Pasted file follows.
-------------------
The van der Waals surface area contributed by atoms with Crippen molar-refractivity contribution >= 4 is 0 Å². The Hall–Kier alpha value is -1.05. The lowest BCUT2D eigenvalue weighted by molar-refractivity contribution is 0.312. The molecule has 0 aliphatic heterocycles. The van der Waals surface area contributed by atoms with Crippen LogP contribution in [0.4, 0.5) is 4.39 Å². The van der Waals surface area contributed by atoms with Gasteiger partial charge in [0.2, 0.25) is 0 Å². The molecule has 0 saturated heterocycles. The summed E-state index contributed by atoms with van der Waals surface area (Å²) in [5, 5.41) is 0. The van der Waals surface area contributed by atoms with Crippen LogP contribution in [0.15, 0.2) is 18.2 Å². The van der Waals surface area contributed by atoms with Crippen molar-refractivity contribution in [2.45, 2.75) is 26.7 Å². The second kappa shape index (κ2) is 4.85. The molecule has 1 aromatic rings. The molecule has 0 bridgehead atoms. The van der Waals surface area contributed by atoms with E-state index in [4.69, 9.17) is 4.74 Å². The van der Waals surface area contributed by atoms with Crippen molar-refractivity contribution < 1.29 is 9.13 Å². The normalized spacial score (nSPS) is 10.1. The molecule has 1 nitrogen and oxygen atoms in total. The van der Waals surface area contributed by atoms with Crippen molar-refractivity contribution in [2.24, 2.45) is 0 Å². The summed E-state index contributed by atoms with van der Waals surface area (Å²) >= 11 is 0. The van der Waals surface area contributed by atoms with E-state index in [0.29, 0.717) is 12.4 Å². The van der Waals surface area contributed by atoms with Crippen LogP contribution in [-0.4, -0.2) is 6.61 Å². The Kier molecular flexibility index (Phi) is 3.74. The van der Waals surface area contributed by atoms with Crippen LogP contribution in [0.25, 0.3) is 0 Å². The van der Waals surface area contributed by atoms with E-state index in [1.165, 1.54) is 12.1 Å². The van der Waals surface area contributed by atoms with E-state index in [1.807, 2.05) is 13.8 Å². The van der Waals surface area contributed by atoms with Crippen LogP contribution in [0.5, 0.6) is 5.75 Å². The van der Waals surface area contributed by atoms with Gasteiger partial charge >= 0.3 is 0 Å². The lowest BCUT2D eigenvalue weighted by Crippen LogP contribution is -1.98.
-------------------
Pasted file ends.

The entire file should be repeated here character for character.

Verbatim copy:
The van der Waals surface area contributed by atoms with Crippen molar-refractivity contribution >= 4 is 0 Å². The Hall–Kier alpha value is -1.05. The lowest BCUT2D eigenvalue weighted by molar-refractivity contribution is 0.312. The molecule has 0 aliphatic heterocycles. The van der Waals surface area contributed by atoms with Crippen LogP contribution in [0.4, 0.5) is 4.39 Å². The van der Waals surface area contributed by atoms with Gasteiger partial charge in [0.2, 0.25) is 0 Å². The molecule has 0 saturated heterocycles. The summed E-state index contributed by atoms with van der Waals surface area (Å²) in [5, 5.41) is 0. The van der Waals surface area contributed by atoms with Crippen LogP contribution in [0.15, 0.2) is 18.2 Å². The van der Waals surface area contributed by atoms with Crippen molar-refractivity contribution in [2.45, 2.75) is 26.7 Å². The second kappa shape index (κ2) is 4.85. The molecule has 1 aromatic rings. The molecule has 0 bridgehead atoms. The van der Waals surface area contributed by atoms with E-state index in [4.69, 9.17) is 4.74 Å². The van der Waals surface area contributed by atoms with Crippen molar-refractivity contribution < 1.29 is 9.13 Å². The normalized spacial score (nSPS) is 10.1. The molecule has 1 nitrogen and oxygen atoms in total. The van der Waals surface area contributed by atoms with Crippen molar-refractivity contribution in [2.24, 2.45) is 0 Å². The summed E-state index contributed by atoms with van der Waals surface area (Å²) >= 11 is 0. The van der Waals surface area contributed by atoms with E-state index in [0.29, 0.717) is 12.4 Å². The van der Waals surface area contributed by atoms with Crippen LogP contribution in [-0.4, -0.2) is 6.61 Å². The Kier molecular flexibility index (Phi) is 3.74. The van der Waals surface area contributed by atoms with Crippen LogP contribution in [0.25, 0.3) is 0 Å². The van der Waals surface area contributed by atoms with E-state index in [1.165, 1.54) is 12.1 Å². The van der Waals surface area contributed by atoms with E-state index in [1.807, 2.05) is 13.8 Å². The van der Waals surface area contributed by atoms with Crippen LogP contribution in [0.5, 0.6) is 5.75 Å². The van der Waals surface area contributed by atoms with Gasteiger partial charge >= 0.3 is 0 Å². The lowest BCUT2D eigenvalue weighted by Crippen LogP contribution is -1.98.